26 comments:

  1. It's a lovely scene. Kudos on being brave enough to cut the things that need to go:)

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    1. Thanks! I like being called brave, lol! =)

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  2. I sometimes find that when I can't use a scene I love, I later find places for pieces of the scene to enrich other parts of the book.

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    1. Very true, & that could happen here...

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  3. Instead of painfully aborting this scene, you put it up for adoption, and now it will live happily in your archives and the memories of all its adoptive parents.

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  4. The first thing that occurred to me when I opened to your post is how much I am attached to divided plates/trays. Why? :)
    The second, once reading your deleted scene, is that it is well written and evocative. But I have no doubt that if you felt it's superfluous even at this stage (I have never had this experience while first-drafting... only later)it must be so.

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    1. Maybe it takes you back to your school days? When I was a kid I liked using them b/c it kept everything firmly in its place. I DID not like my food to touch. Now I mix lots of things when eating. =)

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  5. I really enjoyed this scene, but good for you for realizing it had to go. Perhaps bits of it will find unexpected homes in a future stories.

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  6. Wow! This scene makes me want to read the rest, even though I have no idea where it came from! LOL. For what age and what genre is your WIP? I'm nosey (I mean, curious!) :-)

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    1. Thanks! It's YA, and my first dabble into the dystopian genre. And I, too, am of the curious sort- it's a writerly instinct! ;)

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  7. Great idea to share a deleted scene. :)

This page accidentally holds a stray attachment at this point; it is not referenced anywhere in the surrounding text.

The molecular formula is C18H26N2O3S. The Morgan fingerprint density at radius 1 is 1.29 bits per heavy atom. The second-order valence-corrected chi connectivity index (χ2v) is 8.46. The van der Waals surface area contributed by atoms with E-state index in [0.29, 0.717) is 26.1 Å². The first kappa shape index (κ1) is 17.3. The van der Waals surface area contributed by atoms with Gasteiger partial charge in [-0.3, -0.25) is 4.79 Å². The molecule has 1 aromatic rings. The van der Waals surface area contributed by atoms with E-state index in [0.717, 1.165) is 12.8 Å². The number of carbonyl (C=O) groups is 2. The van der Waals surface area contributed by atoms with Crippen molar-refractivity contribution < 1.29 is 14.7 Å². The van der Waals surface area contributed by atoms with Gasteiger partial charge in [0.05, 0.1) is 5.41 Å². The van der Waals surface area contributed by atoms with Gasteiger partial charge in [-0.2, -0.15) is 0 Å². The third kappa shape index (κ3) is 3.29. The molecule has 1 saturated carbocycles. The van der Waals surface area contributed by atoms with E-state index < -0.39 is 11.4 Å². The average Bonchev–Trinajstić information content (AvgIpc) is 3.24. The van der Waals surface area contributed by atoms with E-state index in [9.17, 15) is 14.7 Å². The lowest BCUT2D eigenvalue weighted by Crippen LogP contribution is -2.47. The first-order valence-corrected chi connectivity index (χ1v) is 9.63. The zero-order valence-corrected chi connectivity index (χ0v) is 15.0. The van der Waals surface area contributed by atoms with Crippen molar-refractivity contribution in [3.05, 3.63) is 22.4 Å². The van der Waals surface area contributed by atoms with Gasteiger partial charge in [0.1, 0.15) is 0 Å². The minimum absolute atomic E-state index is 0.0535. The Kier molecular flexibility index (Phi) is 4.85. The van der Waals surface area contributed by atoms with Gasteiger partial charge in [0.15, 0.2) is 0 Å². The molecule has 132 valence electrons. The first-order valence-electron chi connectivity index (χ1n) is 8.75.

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    1. You should do it, too! Oh, forget hinting- I'd love to see one of your deleted scenes! =)

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  8. I usually don't like to read fiction on blogs, but this was good. Really good! Despite the fact the names confused me and I didn't really know what was happening, the prose was intense, and by the time she jumped the counter I was totally sucked in. Now I was to know the whole story about Lo and Moriah. Very well done. :-)

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  9. That was an intriguing scene. And a great idea to share it on your blog instead of just filing it away in that folder.

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    1. Thanks! I was a little nervous about sharing, but figured hey, what's a blog for if not putting it all out there? =)

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  10. This is very interesting. It definitely makes me want to know more about your story.

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  11. This is wonderful, Leandra! It is such an *urgent* scene, and now I want to read more and know what is going on in the story. You use such vivid imagery, even down to the artwork hanging from the ceiling and the red marks Tam's nails leave on Darcy's face. Thanks so much for sharing this!

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    1. Thank you!!! And this is silly, but it was so cool seeing Tam and Darcy's names in your comment. =)

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  12. What a great use of a cut scene...and how fun! I know what you mean, sometimes it's hard to cut your darlings, but you've got to be tough for the good of the story!

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    1. It is hard...but I have got to use some of this cut scene elsewhere like was suggested, so yay for that at least! =)

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  13. Awesome scene - I love it and I'm totally and completely hooked! If you're like me, you may be able to cannibalize parts from it. hee hee I do that sometimes. :)

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    1. Yes, I did! I 'ate' quite a few parts from it actually. =D